Continuing my quiet summer week of catch-up ball, I mentioned a gallery’s half-ironic celebration of its painters in my wrap-up of summer group shows. Here’s my longer look at one of its artists, who showed there during the winter.

Conspiracy theorists should have flocked to see Daniel Hesidence, at Canada through January 6. No, not the kind who imagine the art world as a handful of dealers, critics, collectors, and celebrity artists out to screw serious painters like them. Daniel Hesidence's Untitled (Summer's Gun) (Canada gallery, 2015)Rather, anyone who believes in space aliens landing in the desert should find a testimonial to top-secret bases and airstrips. So should anyone who sees military maneuvers by the Obama administration as prelude to a federal takeover of Texas. Crazy? Maybe so, but Hesidence still takes time with paint to create a brute, scarred, and seriously colorful tribute to the medium and to landscape.

Actually, the first kind of conspiracy theorist could start here, too, for a reality check. Painting is alive and well, thank you, quite apart from open studios and DIY. Hesidence is one of many working on a large scale, as well as between realism and abstraction. He paints in series, with the shimmer of all-over painting, sometimes working outward from the center of the canvas in loops and swirls almost out of Cy Twombly. Yet some early series did find room for large, undernourished heads reminiscent of extraterrestrials. Now only the paint handling hints at representation.

Starting over so often suggests an artist still finding himself, although the series share a focus on layering and color. Several critics felt that he had finally arrived in 2010, with untitled works in series as “Autumn Buffalo.” Thinner and more fluorescent colors gave way to more surfaces both built up and worn down. The title, like the textures, invites comparisons to animal hides and cave paintings. Now the buffaloes are gone (and, as Carl Sandburg adds, “those who saw the buffaloes are gone”), but paint has thickened further, in small blots that press into one another’s color, often right from the tube. Above them, the wide-open outlines of cave painting have settled into white.

The impasto, with its primaries and purples, takes on areas of bright reflections and dark earth. One really can imagine them as earthworks, with or without a practical purpose. The irregular white curves then take shapes of their own. Neither may represent desert enclaves, but both make sense as aerial views, in painting that invites close inspection but also detachment. The series title, “Summer’s Gun,” evokes weathering and weaponry, without quite explaining anything. Let it be our little secret.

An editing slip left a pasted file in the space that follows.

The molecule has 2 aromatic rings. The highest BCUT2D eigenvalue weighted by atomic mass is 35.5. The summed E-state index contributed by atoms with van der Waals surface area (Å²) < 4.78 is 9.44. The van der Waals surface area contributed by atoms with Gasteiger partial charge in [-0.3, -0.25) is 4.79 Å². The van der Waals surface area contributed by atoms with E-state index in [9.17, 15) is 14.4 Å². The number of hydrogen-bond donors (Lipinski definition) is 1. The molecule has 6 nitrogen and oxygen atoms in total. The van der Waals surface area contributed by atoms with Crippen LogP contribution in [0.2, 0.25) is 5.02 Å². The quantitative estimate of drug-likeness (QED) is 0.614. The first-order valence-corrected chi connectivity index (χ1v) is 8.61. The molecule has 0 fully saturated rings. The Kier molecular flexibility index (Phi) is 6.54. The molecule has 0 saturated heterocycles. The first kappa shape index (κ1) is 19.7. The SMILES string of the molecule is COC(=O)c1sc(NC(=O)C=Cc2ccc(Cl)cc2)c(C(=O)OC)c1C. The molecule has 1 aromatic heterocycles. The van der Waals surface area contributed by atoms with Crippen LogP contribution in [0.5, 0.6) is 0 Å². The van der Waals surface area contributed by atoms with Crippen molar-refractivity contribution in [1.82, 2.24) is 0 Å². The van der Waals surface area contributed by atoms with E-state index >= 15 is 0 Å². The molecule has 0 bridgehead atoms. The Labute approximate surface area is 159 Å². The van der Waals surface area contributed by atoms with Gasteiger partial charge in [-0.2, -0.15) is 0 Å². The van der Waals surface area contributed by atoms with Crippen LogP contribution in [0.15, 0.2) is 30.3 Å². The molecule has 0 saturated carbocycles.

Scott Ingram, too, nurtures both color and thickness, but as separate elements, at Elizabeth Houston through last December 6. Separation for him is a way of paring back. Ingram cares about the surface and edge of canvas as defining elements, although not in the manner of all-over painting. His rectangles of flat simple colors, in latex, and unpainted canvas function as the architecture of painting, much as in Minimalism. Canvas for him is a color, too. Then he reinforces that architecture in white.

While he is at it, he exceeds it. He builds up the white with marble dust and gesso, producing thickness but also disintegration. As if to separate out one last component from Hesidence, the glow, F+D (for Françoise and Daniel) Cartier use the back room for color photograms. Bras leave their flowing traces as whiteness, like masks. All these artists recombine much the same elements, without an academic retread of color-field painting—and I have added this to previous reports as a longer review and my latest upload. Not all abstraction has to rely on gesture and excess, and not all process art has to have a high-tech history.

Read more, now in a feature-length article on this site.

8.22.16 — Art Cute

In the quiet of late summer, allow me to take a week to catch up. I’ll be posting reviews from this year that somehow fell through the cracks and never appeared. Suppose we start with the still hot topic of folk art entering the mainstream.